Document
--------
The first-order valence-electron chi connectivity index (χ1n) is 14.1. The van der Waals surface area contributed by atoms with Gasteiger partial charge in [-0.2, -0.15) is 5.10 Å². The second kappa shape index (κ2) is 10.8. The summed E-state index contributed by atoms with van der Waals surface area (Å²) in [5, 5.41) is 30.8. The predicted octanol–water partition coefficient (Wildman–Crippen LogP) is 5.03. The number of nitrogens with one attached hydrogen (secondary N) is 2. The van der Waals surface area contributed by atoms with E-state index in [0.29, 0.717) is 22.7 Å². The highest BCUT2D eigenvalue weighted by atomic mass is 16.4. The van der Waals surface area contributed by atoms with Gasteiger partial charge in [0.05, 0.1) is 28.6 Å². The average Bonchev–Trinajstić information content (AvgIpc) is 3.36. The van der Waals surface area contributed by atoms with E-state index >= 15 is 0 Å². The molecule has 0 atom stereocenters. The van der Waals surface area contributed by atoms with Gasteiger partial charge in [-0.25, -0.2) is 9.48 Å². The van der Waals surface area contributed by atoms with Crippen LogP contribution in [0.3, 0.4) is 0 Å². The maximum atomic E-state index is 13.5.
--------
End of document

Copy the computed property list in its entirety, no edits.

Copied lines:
The first-order valence-electron chi connectivity index (χ1n) is 14.1. The van der Waals surface area contributed by atoms with Gasteiger partial charge in [-0.2, -0.15) is 5.10 Å². The second kappa shape index (κ2) is 10.8. The summed E-state index contributed by atoms with van der Waals surface area (Å²) in [5, 5.41) is 30.8. The predicted octanol–water partition coefficient (Wildman–Crippen LogP) is 5.03. The number of nitrogens with one attached hydrogen (secondary N) is 2. The van der Waals surface area contributed by atoms with E-state index in [0.29, 0.717) is 22.7 Å². The highest BCUT2D eigenvalue weighted by atomic mass is 16.4. The van der Waals surface area contributed by atoms with Gasteiger partial charge in [0.05, 0.1) is 28.6 Å². The average Bonchev–Trinajstić information content (AvgIpc) is 3.36. The van der Waals surface area contributed by atoms with E-state index >= 15 is 0 Å². The molecule has 0 atom stereocenters. The van der Waals surface area contributed by atoms with Gasteiger partial charge in [-0.25, -0.2) is 9.48 Å². The van der Waals surface area contributed by atoms with Crippen LogP contribution in [0.3, 0.4) is 0 Å². The maximum atomic E-state index is 13.5.